Harvard researchers say Exxon misled public on climate science

NEW YORK, (Reuters) – Two Harvard University researchers said in a study published yesterday they had collected data proving that Exxon Mobil Corp made “explicit factual misrepresentations” in newspaper ads it purchased to convey its views on the oil industry and climate science.

In an article in the journal Environmental Re-search Letters, researchers Geoffrey Supran and Naomi Oreskes said they examined 187 documents, including internal memos, peer-reviewed papers by Exxon scientists and “advertorials” that ran in The New York Times – paid advertisements in the style of opinion pieces. The researchers said they used a social science analysis method to turn statements in the documents into data points that could be counted and compared to each other.

Supran and Oreskes said that as early as 1979, Exxon scientists acknowledged burning fossil fuels was adding more carbon dioxide to the atmosphere and causing global temperatures to rise, but they said the company’s position in newspaper ads remained significantly different by consistently asserting doubt about climate science. The study was funded by the Rockefeller family philanthropies, which previously supported a campaign to prove Exxon knew more than it publicly admitted about climate change. That campaign used the slogan #ExxonKnew.

Exxon spokesman Scott Silvestri called the study “inaccurate and preposterous” and said the researchers’ goal was to attack the company’s reputation at the expense of its shareholders.

“Our statements have been consistent with our understanding of climate science,” he said. He also noted that Oreskes spearheaded the #ExxonKnew campaign. Oreskes said the Rockefeller family funding did not affect the study’s outcome. She said the impetus for the study came from Exxon’s responses to reports in InsideClimate News and the Los Angeles Times in September 2015 and October 2015, respectively, that Exxon’s scientists had long known of the dangers fossil fuels posed to the earth’s climate.

“They accused the journalists of cherry-picking,” Oreskes said of Exxon’s responses. “They also posted a collection of documents on their website. They said ‘read the documents and make up your own mind.’ We thought that was an excellent opportunity.”

Oreskes and Supran pointed to a 2000 Exxon advertorial that said a U.S. government report on climate change put the “political cart before the horse” and was “based on unreliable models.”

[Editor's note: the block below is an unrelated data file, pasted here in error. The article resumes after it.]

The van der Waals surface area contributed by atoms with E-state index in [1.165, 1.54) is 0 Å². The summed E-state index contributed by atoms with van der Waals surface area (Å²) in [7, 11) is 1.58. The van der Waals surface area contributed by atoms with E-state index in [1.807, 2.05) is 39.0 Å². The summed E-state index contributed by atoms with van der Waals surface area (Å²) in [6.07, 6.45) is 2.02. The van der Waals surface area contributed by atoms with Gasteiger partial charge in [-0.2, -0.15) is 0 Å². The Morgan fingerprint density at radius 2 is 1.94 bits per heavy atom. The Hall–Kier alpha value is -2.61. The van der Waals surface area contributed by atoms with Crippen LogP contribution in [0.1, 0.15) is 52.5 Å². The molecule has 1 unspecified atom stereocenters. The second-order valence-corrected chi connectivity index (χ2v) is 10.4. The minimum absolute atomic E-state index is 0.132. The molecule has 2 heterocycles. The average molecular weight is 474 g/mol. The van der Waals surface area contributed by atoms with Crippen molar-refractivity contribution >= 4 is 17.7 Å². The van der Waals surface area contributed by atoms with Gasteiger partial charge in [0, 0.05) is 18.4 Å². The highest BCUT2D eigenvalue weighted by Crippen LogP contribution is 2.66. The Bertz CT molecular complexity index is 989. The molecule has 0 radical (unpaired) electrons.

In his statement on Wednesday, Silvestri offered two examples from advertorials that Exxon had placed in The New York Times, both published in 2000, which he said showed the company did not try to cast doubt on climate change.

One statement read: “Enough is known about climate change to recognize it may pose a legitimate long-term risk and that more needs to be learned about it.”

Comments  

Zimbabwe’s Mugabe resigns, ending four decades of rule

HARARE, (Reuters) – Robert Mugabe resigned as Zimbabwe’s president yesterday, a week after the army and his former political allies moved to end four decades of rule by a man once feted as an independence hero who became feared as a despot.

U.S. diplomats accuse Tillerson of breaking child soldiers law

WASHINGTON,  (Reuters) – A group of about a dozen U.S. State Department officials have taken the unusual step of formally accusing Secretary of State Rex Tillerson of violating a federal law designed to stop foreign militaries from enlisting child soldiers, according to internal documents reviewed by Reuters.

U.S. TV networks fire Charlie Rose after sex harassment allegations

(Reuters) – CBS News and other networks said yesterday they had fired Charlie Rose, one of the most prominent American interviewers, the day after the Washington Post reported the television host had sexually harassed eight women.

Colombia protests Venezuelan military crossing border

BOGOTA,  (Reuters) – Colombia sent a letter to the Venezuelan foreign ministry yesterday protesting the incursion of a military helicopter and troops from that nation over the border, the latest in a series of similar incidents that have drawn criticism from Colombia.

U.S. networks suspend Charlie Rose after sex harassment allegations

(Reuters) – CBS and other networks yesterday suspended Charlie Rose, one of the most prominent American interviewers, after eight women told the Washington Post he sexually harassed them and prompted Rose to apologize for his “inappropriate behaviour.” PBS and Bloomberg said in statements they were suspending Rose’s signature interview show, distributed on both outlets, citing the allegations in the newspaper story.

Your browser is out-of-date!

Update your browser to view this website correctly.

We built stabroeknews.com using new technology. This makes our website faster, more feature rich and easier to use for 95% of our readers.
Unfortunately, your browser does not support some of these technologies. Click the button below and choose a modern browser to receive our intended user experience.

Update my browser now

×